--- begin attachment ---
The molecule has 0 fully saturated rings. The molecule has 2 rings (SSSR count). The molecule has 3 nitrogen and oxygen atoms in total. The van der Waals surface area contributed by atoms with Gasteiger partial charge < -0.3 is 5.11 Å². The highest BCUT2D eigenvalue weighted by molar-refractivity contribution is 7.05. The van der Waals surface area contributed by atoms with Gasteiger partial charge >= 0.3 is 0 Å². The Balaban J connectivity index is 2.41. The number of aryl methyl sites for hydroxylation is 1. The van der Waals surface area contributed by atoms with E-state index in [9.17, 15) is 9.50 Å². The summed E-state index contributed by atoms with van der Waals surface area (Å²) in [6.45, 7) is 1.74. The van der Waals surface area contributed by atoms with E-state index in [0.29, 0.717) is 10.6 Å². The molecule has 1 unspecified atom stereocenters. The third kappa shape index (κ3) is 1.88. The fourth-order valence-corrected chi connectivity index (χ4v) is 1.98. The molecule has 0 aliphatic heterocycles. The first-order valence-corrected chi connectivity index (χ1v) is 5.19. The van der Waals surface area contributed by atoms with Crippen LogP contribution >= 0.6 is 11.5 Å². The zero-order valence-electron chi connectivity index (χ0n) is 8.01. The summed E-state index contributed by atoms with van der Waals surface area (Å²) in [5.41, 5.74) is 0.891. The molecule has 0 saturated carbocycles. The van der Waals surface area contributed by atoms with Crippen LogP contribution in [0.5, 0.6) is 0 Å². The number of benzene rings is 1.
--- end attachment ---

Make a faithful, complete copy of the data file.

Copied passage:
The molecule has 0 fully saturated rings. The molecule has 2 rings (SSSR count). The molecule has 3 nitrogen and oxygen atoms in total. The van der Waals surface area contributed by atoms with Gasteiger partial charge < -0.3 is 5.11 Å². The highest BCUT2D eigenvalue weighted by molar-refractivity contribution is 7.05. The van der Waals surface area contributed by atoms with Gasteiger partial charge >= 0.3 is 0 Å². The Balaban J connectivity index is 2.41. The number of aryl methyl sites for hydroxylation is 1. The van der Waals surface area contributed by atoms with E-state index in [9.17, 15) is 9.50 Å². The summed E-state index contributed by atoms with van der Waals surface area (Å²) in [6.45, 7) is 1.74. The van der Waals surface area contributed by atoms with E-state index in [0.29, 0.717) is 10.6 Å². The molecule has 1 unspecified atom stereocenters. The third kappa shape index (κ3) is 1.88. The fourth-order valence-corrected chi connectivity index (χ4v) is 1.98. The molecule has 0 aliphatic heterocycles. The first-order valence-corrected chi connectivity index (χ1v) is 5.19. The van der Waals surface area contributed by atoms with Crippen LogP contribution >= 0.6 is 11.5 Å². The zero-order valence-electron chi connectivity index (χ0n) is 8.01. The summed E-state index contributed by atoms with van der Waals surface area (Å²) in [5.41, 5.74) is 0.891. The molecule has 0 saturated carbocycles. The van der Waals surface area contributed by atoms with Crippen LogP contribution in [0.5, 0.6) is 0 Å². The number of benzene rings is 1.